SPACE.com 17 Jan 2020, 11:59 UTC A planet-hunting telescope recently made a new discovery about the Milky Way's past cannibalism. Data from NASA's Transiting Exoplanet Survey Satellite (TESS) showed the age of an ancient star in our galaxy that has a curious life story.
Astro Bob 16 Jan 2020, 18:42 UTC We’re naturally drawn to the bright and obvious in the night sky. Everyone knows Orion the hunter and many of us can find Sirius in Canis Major the Big Dog. Ditto for the Big Dipper. All this attention-grabbing leaves the lesser constellations to ply the sky with far fewer admirers. Let’s do something to correct that. We’ll start with a surprisingly easy but virtually unknown star group — at least among the general populace — called Canis Minor the Little Dog.
Centauri Dreams 16 Jan 2020, 16:57 UTC While we continue to labor over the question of planets around Alpha Centauri A and B, Proxima Centauri — that tiny red dwarf with an unusually interesting planet in the habitable zone — remains a robust source of new work. It’s surely going to be an early target for whatever interstellar probes we eventually send, and is the presumptive first destination of Breakthrough Starshot. Now we have news of a possible second planet here, though well outside the habitable zone. Nonetheless, Proxima Centauri c, if it is there, commands the attention.
Bad Astronomy 16 Jan 2020, 14:00 UTC At the center of our Milky Way galaxy sits a supermassive black hole — which astronomers named Sgr A* — with over 4 million times the Sun's mass. But it's not alone. Lots of other stuff is there, too, orbiting that black hole, including stars, gas, and dust. Over time, we can see these objects move, held sway by the incredible gravity of Sgr A*. In fact, the motions of several stars have told us a lot about the black hole itself.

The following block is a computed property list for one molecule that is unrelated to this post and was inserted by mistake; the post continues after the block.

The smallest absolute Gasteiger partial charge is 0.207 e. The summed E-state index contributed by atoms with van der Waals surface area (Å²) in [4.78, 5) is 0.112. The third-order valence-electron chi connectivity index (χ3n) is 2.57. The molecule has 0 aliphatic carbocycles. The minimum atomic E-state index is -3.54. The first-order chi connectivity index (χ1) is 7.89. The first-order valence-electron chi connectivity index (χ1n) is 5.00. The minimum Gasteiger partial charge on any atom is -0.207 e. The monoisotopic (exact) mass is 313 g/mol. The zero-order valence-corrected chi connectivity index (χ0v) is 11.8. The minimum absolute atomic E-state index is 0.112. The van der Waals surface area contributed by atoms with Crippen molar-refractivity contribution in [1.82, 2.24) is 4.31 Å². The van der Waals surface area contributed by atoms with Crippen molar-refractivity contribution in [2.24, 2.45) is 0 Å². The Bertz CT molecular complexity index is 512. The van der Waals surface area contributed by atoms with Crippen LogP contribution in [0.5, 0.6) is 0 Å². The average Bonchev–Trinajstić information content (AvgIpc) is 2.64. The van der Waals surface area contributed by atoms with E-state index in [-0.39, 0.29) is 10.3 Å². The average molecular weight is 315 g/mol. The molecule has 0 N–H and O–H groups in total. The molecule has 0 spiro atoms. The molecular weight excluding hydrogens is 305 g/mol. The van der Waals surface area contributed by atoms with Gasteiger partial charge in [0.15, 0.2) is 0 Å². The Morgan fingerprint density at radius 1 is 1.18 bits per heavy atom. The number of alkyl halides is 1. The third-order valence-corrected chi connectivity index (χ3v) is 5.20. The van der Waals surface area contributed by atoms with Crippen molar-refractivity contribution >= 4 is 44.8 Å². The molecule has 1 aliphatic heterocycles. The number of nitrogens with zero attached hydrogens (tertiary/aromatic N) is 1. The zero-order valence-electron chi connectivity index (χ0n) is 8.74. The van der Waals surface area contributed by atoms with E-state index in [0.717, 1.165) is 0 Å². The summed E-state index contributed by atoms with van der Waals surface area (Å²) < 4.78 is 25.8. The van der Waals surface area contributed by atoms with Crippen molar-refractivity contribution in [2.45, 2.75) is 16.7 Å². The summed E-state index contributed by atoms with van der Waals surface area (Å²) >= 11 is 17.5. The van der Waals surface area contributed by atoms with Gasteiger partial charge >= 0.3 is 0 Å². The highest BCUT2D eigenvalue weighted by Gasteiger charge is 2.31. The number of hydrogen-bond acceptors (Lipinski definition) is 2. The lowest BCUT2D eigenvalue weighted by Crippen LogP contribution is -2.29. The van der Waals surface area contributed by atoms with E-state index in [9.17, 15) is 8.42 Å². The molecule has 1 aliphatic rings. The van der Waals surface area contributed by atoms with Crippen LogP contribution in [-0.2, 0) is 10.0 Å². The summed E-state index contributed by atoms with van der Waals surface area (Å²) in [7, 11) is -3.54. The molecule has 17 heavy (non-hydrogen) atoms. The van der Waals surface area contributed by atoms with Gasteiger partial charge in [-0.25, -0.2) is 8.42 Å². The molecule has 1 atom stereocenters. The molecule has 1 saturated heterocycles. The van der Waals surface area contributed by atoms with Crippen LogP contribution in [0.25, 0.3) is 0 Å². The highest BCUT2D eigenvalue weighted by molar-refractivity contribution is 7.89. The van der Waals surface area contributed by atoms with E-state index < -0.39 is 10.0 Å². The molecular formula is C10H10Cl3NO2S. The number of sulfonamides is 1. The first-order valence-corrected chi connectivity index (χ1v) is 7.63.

Universe Today 16 Jan 2020, 10:27 UTC Astronomers have discovered another candidate exoplanet orbiting our neighbor, Proxima Centauri. A paper announcing these results was just published in the journal Science Advances. If confirmed, it will be the second exoplanet orbiting the star.
Centauri Dreams 15 Jan 2020, 14:25 UTC We rightly celebrate exoplanet discoveries from dedicated space missions like TESS (Transiting Exoplanet Survey Satellite), watching the work go from initial concept to first light in space and early results. But let’s not forget the growing usefulness of older data, tapped and analyzed in new ways to reveal hidden gems. Thus recent work out of the Carnegie Institution for Science, where Fabo Feng and Paul Butler have mined the archives of the Ultraviolet and Visual Echelle Spectrograph survey of 33 nearby red dwarf stars, a project operational from 2000 to 2007.
Scientific American 14 Jan 2020, 19:00 UTC NASA’s TESS spacecraft identified the unusual world around a red dwarf
Forbes articles by Brian Koberlein 14 Jan 2020, 18:09 UTC The life of a galaxy can be violent. One day you're happily spinning with your billions of stars, the next you're colliding with another galaxy. Galactic collisions can radically change the structure of a galaxy. They can fuel star production, and leave remnants of the collision that last billions of years. Our galaxy has experienced collisions in the past, but how do we piece together the history of these violent interactions?